Talking Rubbish Blog

Imagine the forest. Are there rubbish bins in the forest? No, because the forest keeps the management of its waste material within its own system. Trees grow, drop leaves and branches, animals poo or die, rain happens, the leaves and branches decompose, feed the plants and animals and it all keeps going. A very effective closed loop system.

Then humans come along and we need bins!!

Perhaps we could manage to have bio-degradable waste for a brief backpacking trek but generally we import goods from a long way away that need extensive packaging to be preserved in transit or storage until they can be used. When we reuse an item, recycle the packaging or a discarded product, and not ‘dispose’ of any of it, we have closed the loop. But sometimes that loop is very big.

When we bring an item a long distance to consume it or send it a long distance for recycling, we need to ponder the total benefit in actually having the product at all. Do we buy ethically produced, recyclable packaging, pesticide-free coffee from Ethiopia or buy Australian products without all the special tags?  As Kneedeep our trusty frog mascot says, ‘which part of the world are we saving today?

Back to the forest, where the loop is small. The energy use in transport and composting is renewable (wind and solar), the materials have been used previously at this location and found to be useful. Any changes are generally slow and the environment can adapt to the modifications in the system.

What is our local ‘forest’ and how can we keep the system working well?  Our most serious challenge is consuming goods too quickly and the system can’t cope with the discarded materials we want to get rid of. So a good beginning is buy less (reduce – the first ‘R’) -- this gives us time to decide how to keep our consuming loop closed. We can give ourselves the challenge to put zero organics in our bins, have zero verge throw outs, only buy household goods (whitegoods, furniture and electronics) if we can plan in advance how they can be reused and recycled, look for reuse options (friends, op shops, Quokka) when replacing unwanted goods, etc. Keep it all in circulation, as happens in a loop.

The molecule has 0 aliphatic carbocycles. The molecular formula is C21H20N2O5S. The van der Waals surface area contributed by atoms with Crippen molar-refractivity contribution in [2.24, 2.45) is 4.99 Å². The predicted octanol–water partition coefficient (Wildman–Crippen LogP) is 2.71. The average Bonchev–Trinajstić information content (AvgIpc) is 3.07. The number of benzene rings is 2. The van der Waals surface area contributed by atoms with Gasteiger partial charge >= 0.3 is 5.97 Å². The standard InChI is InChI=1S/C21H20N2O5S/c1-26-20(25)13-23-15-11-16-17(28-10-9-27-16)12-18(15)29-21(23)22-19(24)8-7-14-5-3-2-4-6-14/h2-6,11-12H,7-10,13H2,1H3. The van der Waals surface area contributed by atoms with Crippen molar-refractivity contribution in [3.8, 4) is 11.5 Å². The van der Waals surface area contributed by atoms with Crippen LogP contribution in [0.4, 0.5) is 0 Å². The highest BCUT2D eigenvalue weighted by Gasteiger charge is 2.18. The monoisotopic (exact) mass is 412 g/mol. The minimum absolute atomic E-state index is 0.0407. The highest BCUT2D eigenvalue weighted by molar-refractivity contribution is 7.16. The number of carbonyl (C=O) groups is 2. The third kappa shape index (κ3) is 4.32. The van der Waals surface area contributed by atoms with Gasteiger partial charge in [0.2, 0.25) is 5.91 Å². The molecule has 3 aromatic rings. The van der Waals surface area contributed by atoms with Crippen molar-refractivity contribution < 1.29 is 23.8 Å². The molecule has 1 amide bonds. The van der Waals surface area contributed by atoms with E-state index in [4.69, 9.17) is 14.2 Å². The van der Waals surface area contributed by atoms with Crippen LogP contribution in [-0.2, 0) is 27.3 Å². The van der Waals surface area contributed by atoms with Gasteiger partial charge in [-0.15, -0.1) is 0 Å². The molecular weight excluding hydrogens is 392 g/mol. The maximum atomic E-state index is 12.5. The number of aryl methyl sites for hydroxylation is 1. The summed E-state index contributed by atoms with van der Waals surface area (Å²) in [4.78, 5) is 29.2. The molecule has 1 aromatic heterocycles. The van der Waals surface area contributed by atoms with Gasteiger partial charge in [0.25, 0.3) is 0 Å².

Tricky to do when we have so much stuff!!

Do you think about your purchases, about whether you really need the item, and how you are going to dispose of its waste? Do you ever ask the retailer if they’ll take back the product for recycling when you’ve finished with it? What do you do with your old whitegoods, furniture or electronics?
6 May 2011 3:16 PM  /  Peg Davies  / closing, dispose, loop, management, reuse, waste  /  7 comments


600 wine bottle a year. Is this from a house or business? The domestic bin will take glass and generally gets recycled, even broken glass. commercially there are many waste contractors who will take recyclables. If you are in a business complex see if your work 'neighbours' want recycling service. Usually have to pay. Check with your local council as to what they provide.There is a new glass recycling facility in Perth now, Colmax,opened last year. currently a bit hard to get in touch with. This will be able to take all glass available in WA. Often it has gone to SA.


Hi Peg ;) how can I dispose of around 600 empty wine bottles a year. No land to build a house! Is anyone buying bottles for recycling/reuse in Perth?


In awe of that answer! Rellay cool!


Yes Nicole and for all white goods the same question. also try it for electronic goods like TV's and computers, 'gadgets' etc. If they don't do anything at least it is put into their consciousness.

Nicole Tyrie

It's also worth asking the retailers if they recycle your old washing machine if you buy a new one... some say they will 'take it away' for you, but what does that actually mean? Does it still end up in landfill?


It is not only the perceived 'need' we can get get hammered with, because if the quality of the product is not high, we often do need to get another as it will not be up to repairing or we cannot find anyone to do it even at a price!


I totally agree that retailers should be responsible for the products they are selling. After all they are the ones drilling into us the 'need' to have the latest tv, the newest sound system, lets hold them accountable for seeing the product correctly disposed. They could even include this cost in the initial price of the item.

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